Thursday, July 21, 2011

Rwanda Part III - Kigali

On Saturday morning (after 12 hours of sleep necessitated by my big hike), we left Ruhengeri and headed to the capital city of Kigali.  Once again we drove through a beautiful mountain range with fantastic views.

Upon arrival in Kigali we went straight to the Genocide Memorial Center & Museum.  It was important to all of us that we get a chance to learn about the event and its history.  The center is made up of extensive memorial gardens as well as a museum detailing the history of Rwanda from the pre-colonial times to the colonial era under Germany and Belgium, and then from the post-colonial rule through the 1994 genocide.

The memorial gardens are home to tombs where 250,000 victims of the genocide are buried.  Mass graves are being discovered to this day and bodies are still being interred here.

While I knew about some aspects of the genocide, the museum gave a in-depth chronicle of the political factors leading up to it and the horrors of the event itself.  While Bill Clinton and Kofi Annan now say that not interfering in Rwanda (and in Annan's case ignoring a telegram from General Romeo Dallaire that warned of the genocide) are some of their biggest regrets, it is so hard to fathom the failure of the international community to intervene.  The whole visit was emotionally exhausting but so necessary in beginning to comprehend what occurred.  I am planning on reading more about the events, starting with Dallaire's Shake Hands with the Devil.  Below, photos of some of the one million victims of the genocide.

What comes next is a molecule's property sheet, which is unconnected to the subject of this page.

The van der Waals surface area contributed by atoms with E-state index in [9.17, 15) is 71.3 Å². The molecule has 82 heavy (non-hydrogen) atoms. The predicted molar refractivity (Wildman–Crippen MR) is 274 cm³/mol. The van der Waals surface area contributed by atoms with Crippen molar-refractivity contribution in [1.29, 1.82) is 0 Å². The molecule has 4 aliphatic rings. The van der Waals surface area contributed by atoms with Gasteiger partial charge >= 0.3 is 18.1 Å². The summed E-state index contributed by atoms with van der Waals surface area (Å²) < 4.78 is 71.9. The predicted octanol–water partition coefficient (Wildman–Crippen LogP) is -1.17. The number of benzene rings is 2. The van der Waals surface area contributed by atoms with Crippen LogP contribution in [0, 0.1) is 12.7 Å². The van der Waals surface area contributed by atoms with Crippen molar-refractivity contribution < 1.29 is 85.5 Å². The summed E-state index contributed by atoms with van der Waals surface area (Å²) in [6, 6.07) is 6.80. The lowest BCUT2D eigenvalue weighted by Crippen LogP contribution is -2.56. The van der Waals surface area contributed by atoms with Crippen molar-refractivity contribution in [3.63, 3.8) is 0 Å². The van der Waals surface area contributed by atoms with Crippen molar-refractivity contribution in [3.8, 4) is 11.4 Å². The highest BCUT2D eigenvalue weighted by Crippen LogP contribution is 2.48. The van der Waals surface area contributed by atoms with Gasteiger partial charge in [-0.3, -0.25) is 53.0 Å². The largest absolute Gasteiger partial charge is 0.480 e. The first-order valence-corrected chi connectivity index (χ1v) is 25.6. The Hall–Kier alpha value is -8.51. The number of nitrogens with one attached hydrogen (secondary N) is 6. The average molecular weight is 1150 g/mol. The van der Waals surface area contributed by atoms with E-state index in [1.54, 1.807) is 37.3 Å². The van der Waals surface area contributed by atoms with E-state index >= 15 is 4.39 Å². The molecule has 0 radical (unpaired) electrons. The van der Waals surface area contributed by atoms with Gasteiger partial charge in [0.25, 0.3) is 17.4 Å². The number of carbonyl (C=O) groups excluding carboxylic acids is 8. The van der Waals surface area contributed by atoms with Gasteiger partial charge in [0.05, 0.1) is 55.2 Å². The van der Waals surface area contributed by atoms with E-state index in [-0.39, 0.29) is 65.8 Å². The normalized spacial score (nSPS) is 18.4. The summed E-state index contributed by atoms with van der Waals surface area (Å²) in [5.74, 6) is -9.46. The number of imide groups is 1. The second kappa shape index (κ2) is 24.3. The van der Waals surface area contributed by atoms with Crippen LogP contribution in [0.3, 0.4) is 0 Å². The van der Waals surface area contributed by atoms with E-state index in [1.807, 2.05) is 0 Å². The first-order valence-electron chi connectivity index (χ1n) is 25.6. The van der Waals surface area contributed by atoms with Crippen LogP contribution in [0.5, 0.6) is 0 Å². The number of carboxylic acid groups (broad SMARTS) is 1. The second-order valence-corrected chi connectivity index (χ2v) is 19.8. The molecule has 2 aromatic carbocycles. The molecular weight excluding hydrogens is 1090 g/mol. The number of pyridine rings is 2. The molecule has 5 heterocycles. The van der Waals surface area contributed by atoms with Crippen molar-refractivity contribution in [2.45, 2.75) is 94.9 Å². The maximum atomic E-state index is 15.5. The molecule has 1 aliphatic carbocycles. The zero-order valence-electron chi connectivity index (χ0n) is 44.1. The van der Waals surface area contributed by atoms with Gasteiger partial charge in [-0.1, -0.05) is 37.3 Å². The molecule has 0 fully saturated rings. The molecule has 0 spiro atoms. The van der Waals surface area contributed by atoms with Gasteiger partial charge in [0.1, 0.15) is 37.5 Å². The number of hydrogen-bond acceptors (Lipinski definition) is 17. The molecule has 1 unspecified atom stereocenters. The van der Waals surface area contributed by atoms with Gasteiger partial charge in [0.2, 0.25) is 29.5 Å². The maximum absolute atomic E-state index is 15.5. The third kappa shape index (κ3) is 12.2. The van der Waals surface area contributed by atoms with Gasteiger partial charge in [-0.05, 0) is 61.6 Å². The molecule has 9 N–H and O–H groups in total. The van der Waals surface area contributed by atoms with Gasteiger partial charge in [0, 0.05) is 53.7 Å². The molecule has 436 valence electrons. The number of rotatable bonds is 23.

After nearly three hours at the memorial we went on a short tour of the city.  As we had heard from many people, Kigali is very modern and well-designed with lots of new buildings and fantastic infrastructure.  This is due in part to the to the huge amount of international investment that has poured in since 1994, and to the government's commitment to re-building and modernizing.  Here is the view of downtown from the memorial garden.

In all, our trip to Rwanda was exciting (hello Mt. Bisoke) and eye-opening.  One day I would love to return for more than four days and explore the rest of the country.  Below, as seen on our city tour, Hotel Mille Collines - the real Hotel Rwanda.

Photos by Oh MG.

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